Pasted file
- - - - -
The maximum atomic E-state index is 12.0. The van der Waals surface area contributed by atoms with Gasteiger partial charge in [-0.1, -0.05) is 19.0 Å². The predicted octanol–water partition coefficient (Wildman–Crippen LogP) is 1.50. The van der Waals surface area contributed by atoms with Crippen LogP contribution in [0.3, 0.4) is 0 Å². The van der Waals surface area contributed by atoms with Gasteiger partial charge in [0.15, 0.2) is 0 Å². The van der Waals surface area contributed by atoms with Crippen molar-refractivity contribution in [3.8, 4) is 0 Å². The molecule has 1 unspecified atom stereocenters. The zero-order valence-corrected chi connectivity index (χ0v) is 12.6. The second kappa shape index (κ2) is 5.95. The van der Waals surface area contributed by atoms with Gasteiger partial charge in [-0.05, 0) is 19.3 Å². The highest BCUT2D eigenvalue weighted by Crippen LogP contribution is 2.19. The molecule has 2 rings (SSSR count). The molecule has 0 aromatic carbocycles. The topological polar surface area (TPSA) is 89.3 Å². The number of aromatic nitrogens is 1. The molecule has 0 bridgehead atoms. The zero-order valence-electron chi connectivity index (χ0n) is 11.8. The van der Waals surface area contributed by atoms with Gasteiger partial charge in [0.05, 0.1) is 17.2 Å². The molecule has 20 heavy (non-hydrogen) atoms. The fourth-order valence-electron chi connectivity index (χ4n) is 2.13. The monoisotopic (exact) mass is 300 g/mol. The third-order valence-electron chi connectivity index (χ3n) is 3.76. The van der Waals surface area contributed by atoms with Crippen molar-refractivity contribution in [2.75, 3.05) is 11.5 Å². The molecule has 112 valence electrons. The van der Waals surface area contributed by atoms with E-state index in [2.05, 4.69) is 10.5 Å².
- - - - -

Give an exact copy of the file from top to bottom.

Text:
The maximum atomic E-state index is 12.0. The van der Waals surface area contributed by atoms with Gasteiger partial charge in [-0.1, -0.05) is 19.0 Å². The predicted octanol–water partition coefficient (Wildman–Crippen LogP) is 1.50. The van der Waals surface area contributed by atoms with Crippen LogP contribution in [0.3, 0.4) is 0 Å². The van der Waals surface area contributed by atoms with Gasteiger partial charge in [0.15, 0.2) is 0 Å². The van der Waals surface area contributed by atoms with Crippen molar-refractivity contribution in [3.8, 4) is 0 Å². The molecule has 1 unspecified atom stereocenters. The zero-order valence-corrected chi connectivity index (χ0v) is 12.6. The second kappa shape index (κ2) is 5.95. The van der Waals surface area contributed by atoms with Gasteiger partial charge in [-0.05, 0) is 19.3 Å². The highest BCUT2D eigenvalue weighted by Crippen LogP contribution is 2.19. The molecule has 2 rings (SSSR count). The molecule has 0 aromatic carbocycles. The topological polar surface area (TPSA) is 89.3 Å². The number of aromatic nitrogens is 1. The molecule has 0 bridgehead atoms. The zero-order valence-electron chi connectivity index (χ0n) is 11.8. The van der Waals surface area contributed by atoms with Gasteiger partial charge in [0.05, 0.1) is 17.2 Å². The molecule has 20 heavy (non-hydrogen) atoms. The fourth-order valence-electron chi connectivity index (χ4n) is 2.13. The monoisotopic (exact) mass is 300 g/mol. The third-order valence-electron chi connectivity index (χ3n) is 3.76. The van der Waals surface area contributed by atoms with Crippen molar-refractivity contribution in [2.75, 3.05) is 11.5 Å². The molecule has 112 valence electrons. The van der Waals surface area contributed by atoms with E-state index in [2.05, 4.69) is 10.5 Å².